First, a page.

Loneliness

Loneliness occurs when we lack face-to-face social contact, especially when this is undesired or due to factors beyond our control.

The COVID pandemic situation involves health measures that impacts student life and life on campus. This is not a chosen situation and adapting to the circumstances with varying degrees of ease, open-mindedness, flexibility and creativity is necessary to do well in the best possible conditions for the rest of the semester. The first step is understanding what loneliness is and to notice the changes it induces in your behavior or that of those close to you.  

Consequences & impact

This situation requires social distancing measures leading to stay away – at least physically – from classmates and friends, as well as to change certain habits. The lack of face-to-face interactions with other students, coupled to the necessity to adapt to the imposed environment to study online in a demanding academic environment and fewer contacts with the family, can lead to social isolation.

The impact of a lack of social interactions can destabilize students who just started or are already into their EPFL degree programs and make the isolation difficult to live with. The consequences could be higher levels of stress and anxiety, a sense of disorientation, a lack of organization or even preliminary symptoms of depression.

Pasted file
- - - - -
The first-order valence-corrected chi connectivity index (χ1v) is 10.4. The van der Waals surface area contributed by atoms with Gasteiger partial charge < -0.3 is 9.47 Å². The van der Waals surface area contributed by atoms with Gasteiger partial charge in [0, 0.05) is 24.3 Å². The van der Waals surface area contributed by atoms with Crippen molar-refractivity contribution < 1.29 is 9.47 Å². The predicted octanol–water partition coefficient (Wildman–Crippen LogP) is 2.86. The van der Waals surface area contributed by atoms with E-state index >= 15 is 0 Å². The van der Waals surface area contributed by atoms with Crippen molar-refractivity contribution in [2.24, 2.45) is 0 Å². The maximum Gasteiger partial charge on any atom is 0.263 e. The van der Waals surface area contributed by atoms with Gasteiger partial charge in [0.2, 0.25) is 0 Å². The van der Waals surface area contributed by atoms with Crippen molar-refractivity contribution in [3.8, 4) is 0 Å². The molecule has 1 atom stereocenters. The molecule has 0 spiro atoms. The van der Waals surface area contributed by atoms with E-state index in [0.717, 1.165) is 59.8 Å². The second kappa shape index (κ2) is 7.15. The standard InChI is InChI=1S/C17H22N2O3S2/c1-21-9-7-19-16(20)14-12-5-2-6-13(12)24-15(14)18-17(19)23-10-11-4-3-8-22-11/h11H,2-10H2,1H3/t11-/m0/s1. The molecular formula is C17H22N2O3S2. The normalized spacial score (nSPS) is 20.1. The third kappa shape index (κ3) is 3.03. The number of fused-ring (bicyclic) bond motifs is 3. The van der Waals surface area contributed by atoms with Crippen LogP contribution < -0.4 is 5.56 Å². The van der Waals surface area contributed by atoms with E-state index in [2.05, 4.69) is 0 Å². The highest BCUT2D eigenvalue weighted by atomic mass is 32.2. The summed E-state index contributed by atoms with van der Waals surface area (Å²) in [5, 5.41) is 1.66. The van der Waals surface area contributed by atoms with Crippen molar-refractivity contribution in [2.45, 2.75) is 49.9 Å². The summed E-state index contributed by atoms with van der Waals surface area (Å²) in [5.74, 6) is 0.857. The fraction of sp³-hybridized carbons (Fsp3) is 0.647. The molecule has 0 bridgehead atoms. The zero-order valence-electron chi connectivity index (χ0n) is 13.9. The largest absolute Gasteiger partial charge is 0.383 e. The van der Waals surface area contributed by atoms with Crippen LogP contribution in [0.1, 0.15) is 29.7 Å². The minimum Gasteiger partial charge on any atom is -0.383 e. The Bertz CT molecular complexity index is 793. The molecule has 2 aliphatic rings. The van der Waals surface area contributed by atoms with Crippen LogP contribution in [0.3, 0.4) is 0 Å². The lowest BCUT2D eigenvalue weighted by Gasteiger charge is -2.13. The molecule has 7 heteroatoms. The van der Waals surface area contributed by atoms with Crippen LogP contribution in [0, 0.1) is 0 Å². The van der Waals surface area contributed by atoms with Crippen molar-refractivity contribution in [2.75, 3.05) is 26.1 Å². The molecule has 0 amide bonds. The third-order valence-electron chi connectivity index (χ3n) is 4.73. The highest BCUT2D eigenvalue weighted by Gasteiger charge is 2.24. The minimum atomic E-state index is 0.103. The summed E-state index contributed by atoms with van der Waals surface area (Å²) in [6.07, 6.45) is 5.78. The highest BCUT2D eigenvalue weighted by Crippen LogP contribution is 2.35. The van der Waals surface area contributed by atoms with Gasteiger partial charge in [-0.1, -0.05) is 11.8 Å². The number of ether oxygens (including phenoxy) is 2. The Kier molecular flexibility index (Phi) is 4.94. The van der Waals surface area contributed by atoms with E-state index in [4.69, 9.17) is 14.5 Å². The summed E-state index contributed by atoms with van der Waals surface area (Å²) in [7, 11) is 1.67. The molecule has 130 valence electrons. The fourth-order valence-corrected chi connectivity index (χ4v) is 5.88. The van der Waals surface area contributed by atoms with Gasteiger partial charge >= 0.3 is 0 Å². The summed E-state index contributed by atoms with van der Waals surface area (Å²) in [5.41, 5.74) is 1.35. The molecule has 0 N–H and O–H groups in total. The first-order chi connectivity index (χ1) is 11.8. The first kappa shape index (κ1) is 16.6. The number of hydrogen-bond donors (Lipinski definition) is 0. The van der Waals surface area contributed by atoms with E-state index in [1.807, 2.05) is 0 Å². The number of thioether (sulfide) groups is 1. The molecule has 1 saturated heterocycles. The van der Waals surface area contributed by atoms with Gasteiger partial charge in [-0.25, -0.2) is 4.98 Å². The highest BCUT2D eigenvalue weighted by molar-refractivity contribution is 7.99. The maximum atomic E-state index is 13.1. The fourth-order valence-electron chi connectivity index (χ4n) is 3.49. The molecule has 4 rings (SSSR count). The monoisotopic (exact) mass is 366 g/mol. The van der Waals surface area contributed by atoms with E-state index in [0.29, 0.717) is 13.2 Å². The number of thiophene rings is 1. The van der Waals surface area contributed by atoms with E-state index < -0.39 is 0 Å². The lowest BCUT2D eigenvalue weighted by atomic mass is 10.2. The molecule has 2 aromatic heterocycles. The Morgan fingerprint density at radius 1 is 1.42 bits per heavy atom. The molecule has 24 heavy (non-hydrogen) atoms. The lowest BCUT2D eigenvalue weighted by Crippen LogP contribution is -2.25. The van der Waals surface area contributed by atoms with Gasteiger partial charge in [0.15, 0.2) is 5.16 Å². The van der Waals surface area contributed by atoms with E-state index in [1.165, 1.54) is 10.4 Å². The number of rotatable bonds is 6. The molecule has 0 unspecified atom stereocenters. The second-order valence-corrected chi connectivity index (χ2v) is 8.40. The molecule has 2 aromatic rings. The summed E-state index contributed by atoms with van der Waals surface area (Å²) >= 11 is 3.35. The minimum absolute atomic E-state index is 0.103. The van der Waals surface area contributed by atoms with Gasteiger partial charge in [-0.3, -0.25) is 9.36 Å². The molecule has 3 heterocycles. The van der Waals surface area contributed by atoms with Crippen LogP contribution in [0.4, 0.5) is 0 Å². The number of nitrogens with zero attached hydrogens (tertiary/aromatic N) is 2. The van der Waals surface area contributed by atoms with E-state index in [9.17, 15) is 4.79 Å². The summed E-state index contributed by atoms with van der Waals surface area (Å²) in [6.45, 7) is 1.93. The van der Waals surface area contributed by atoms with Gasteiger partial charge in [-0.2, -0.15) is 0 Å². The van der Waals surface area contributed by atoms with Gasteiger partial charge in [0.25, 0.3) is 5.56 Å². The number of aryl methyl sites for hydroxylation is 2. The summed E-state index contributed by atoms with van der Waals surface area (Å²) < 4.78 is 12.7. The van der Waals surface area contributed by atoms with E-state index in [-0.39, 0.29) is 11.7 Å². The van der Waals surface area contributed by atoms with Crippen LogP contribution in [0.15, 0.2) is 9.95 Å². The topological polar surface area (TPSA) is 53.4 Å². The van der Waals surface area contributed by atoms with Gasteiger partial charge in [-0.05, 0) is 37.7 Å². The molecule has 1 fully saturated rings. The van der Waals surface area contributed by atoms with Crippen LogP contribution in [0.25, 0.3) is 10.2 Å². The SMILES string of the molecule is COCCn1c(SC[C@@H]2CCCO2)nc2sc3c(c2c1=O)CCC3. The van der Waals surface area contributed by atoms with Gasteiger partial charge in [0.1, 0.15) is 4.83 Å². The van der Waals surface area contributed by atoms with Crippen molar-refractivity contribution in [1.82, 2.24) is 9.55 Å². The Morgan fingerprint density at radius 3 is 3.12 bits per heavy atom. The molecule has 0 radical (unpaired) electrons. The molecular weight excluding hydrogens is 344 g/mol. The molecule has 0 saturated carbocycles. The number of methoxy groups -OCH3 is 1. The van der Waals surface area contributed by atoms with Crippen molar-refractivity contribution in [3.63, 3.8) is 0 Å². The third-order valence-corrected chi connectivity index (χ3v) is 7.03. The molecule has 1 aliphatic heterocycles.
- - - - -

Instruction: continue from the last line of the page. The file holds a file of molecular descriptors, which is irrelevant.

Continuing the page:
All these are normal responses, as this situation requires facing the unknown. It could take a while for you to adapt and find the right strategies, habits and resources for coping. The important thing is to figure out what works best for you given your personal needs.

Do not hesitate to reach out for help

If you or someone close to you is suffering from loneliness, don’t hesitate to reach out for help or speak with someone you trust. The suffering could manifest itself as a drop in motivation, falling behind in classwork, difficulty concentrating or remaining organized, or feeling overwhelmed. Talking to someone about it usually helps.